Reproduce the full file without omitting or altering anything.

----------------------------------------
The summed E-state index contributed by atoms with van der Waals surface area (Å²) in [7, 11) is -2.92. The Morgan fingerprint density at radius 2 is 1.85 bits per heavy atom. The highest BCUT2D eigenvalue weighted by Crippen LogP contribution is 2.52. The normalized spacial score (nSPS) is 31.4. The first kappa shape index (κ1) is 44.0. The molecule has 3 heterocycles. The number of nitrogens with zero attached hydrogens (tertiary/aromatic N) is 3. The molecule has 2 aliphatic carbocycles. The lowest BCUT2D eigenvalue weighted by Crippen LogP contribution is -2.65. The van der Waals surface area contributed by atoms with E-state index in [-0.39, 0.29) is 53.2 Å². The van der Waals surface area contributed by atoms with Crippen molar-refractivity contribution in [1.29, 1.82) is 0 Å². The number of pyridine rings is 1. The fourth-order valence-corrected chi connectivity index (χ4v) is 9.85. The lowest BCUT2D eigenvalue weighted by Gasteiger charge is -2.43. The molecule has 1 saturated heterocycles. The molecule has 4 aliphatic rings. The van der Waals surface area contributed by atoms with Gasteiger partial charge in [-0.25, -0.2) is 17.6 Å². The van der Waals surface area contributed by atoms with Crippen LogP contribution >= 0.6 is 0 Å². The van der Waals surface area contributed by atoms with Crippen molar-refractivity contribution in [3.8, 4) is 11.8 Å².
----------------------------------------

The summed E-state index contributed by atoms with van der Waals surface area (Å²) in [7, 11) is -2.92. The Morgan fingerprint density at radius 2 is 1.85 bits per heavy atom. The highest BCUT2D eigenvalue weighted by Crippen LogP contribution is 2.52. The normalized spacial score (nSPS) is 31.4. The first kappa shape index (κ1) is 44.0. The molecule has 3 heterocycles. The number of nitrogens with zero attached hydrogens (tertiary/aromatic N) is 3. The molecule has 2 aliphatic carbocycles. The lowest BCUT2D eigenvalue weighted by Crippen LogP contribution is -2.65. The van der Waals surface area contributed by atoms with E-state index in [-0.39, 0.29) is 53.2 Å². The van der Waals surface area contributed by atoms with Crippen molar-refractivity contribution in [1.29, 1.82) is 0 Å². The number of pyridine rings is 1. The fourth-order valence-corrected chi connectivity index (χ4v) is 9.85. The lowest BCUT2D eigenvalue weighted by Gasteiger charge is -2.43. The molecule has 1 saturated heterocycles. The molecule has 4 aliphatic rings. The van der Waals surface area contributed by atoms with Gasteiger partial charge in [-0.25, -0.2) is 17.6 Å². The van der Waals surface area contributed by atoms with Crippen LogP contribution >= 0.6 is 0 Å². The van der Waals surface area contributed by atoms with Crippen molar-refractivity contribution in [3.8, 4) is 11.8 Å².